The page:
The toe bumper and rand are thick, protective, sturdy and hold up well to abuse in rocky, technical terrain.  The heel collar/cup is on the low side, is slightly boxy and does not conform perfectly to my heel.  Despite that though, I found it to hold well, is comfortable and never caused any issues or blistering.  The materials used for the upper, particularly around the forward edges of the collar are quite stiff and rigid.  The materials soften a little over time, but I notice it each time I put on the shoe throughout the test period.  Even with thin socks though, I never noticed excessive rubbing or had any blister issues.  As alluded to earlier, the laces stand out as something that could stand to be improved.  They are about as thin of laces as I have ever seen on an athletic shoe and are excessively long.  They are somewhat difficult to snug up and then over the course of a run, loosen up and require re-tightening.  Even with double and triple knotting, due to the static rigidity of the laces (and thinness), they can come completely untied.  

Outsole/ Midsole
ON Running Cloudventure PC: Jeff Valliere
The secret sauce of ON Running are the CloudTec pods. The pods are channeled shaped outsole pieces which deflect down with weight and then pop back when un weighted. To keep from deflecting sidewards as weight is applied the teeth on the yellow outsole pods lock into ridges in the midsole. 

ON Running Cloudventure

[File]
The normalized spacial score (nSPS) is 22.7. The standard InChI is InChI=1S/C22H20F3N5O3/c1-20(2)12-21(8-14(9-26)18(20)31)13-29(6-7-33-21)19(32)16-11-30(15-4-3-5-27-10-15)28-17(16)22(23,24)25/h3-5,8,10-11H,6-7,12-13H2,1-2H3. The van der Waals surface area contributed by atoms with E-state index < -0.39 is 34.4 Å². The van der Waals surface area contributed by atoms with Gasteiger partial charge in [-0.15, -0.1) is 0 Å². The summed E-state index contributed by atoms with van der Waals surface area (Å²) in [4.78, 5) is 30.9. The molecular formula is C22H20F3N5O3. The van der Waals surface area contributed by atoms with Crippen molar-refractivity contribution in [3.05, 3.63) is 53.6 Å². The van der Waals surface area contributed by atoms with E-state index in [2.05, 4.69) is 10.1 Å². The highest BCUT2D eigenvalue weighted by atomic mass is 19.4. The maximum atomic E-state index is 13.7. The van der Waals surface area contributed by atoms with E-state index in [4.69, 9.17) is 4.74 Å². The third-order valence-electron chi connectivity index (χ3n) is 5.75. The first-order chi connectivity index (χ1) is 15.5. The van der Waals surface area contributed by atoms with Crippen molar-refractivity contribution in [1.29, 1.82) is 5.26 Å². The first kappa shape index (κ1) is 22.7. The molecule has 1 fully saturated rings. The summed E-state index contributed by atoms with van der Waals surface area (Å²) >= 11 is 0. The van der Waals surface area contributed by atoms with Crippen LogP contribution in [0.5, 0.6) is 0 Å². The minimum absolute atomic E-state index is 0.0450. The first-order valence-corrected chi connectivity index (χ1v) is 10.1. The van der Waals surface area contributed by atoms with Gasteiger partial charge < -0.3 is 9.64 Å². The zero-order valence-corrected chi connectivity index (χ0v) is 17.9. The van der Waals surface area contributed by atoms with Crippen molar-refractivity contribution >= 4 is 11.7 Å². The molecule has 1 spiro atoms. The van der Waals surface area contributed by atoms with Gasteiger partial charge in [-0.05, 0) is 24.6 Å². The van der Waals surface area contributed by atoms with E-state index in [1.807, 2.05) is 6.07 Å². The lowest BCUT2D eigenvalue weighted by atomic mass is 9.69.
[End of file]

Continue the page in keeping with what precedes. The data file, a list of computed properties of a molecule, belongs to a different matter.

ON Running Cloudventure
The pods on the Cloudventure are notably easier to deflect and are lower than the road CloudSurfer (review here).
ON Running  CloudTec Pods: Cloudventure compared to Cloudsurfer
Sam: Does this translate into a soft shoe? Not really as the midsole is very firm and the incorporated Speedboard within the midsole stiff. The front pods in particular seem to take any firm edge off of trail obstacles without compromising feel or stability and without making the shoe overlay firm up front. Toe off is pleasant and assured but not particularly dynamic for me.
ON Running Cloudventure PC: Jeff Valliere
The heel firmness and stability is just about right for a rougher trails shoe for me.  Wait didn't I say I preferred the Cloudventure for easier cruising trails and moderate paces.
Yes I did as there is more inside the Cloudventure, what ON calls its Speedboard.

The Speedboard is a full length plate embedded in the midsole to provide a springboard effect and direction to toe off from lateral to medial as well as some light pronation guidance. To make it work as intended I think the runner has to be dynamic and strong, like Jeff and not like me! I find it stiffens the shoe considerably not in an inflexible sense but in a long gradual firm flex. I prefer an easier flex upfront with strong mid and rear foot support,  this last which Cloudventure has in spades. 
Jeff: I found cushioning to be on the firm side, but offered quite a bit of protection and comfort over long periods, no matter the terrain under foot.  I found the Speedboard beneficial in that it offers great rock protection while maintaining a reasonable amount of torsional flex, most notably when leaping/balancing from rock to rock.  I found response to be a bit sluggish at toe off, no matter the surface or gradient, which, combined with the weight of the shoe, does not inspire quick or spirited running.

The outsole has what ON calls "Micro-Engineered Grip Rubber". There are 4 zones of differing grip patterns along with an overall fine pattern of diamonds. 

ON Running Cloudventure
ON Running Cloudventure
ON Running Cloudventure
Sam: I have found traction outstanding on fine lose grit over hard surfaces, middle of summer dry Utah conditions. I pay close attention to the nuances of grip on uphills and the Cloudventure just sticks, not even the slightest slipping when pushed or steep. My 30 or so miles were mostly smooth single track taken slowly with minimal technical difficulty and relatively few rocks with 6 or 7 miles of road thrown in. Zero wear for me but none of my terrain was technical. 

Jeff had a different outsole experience...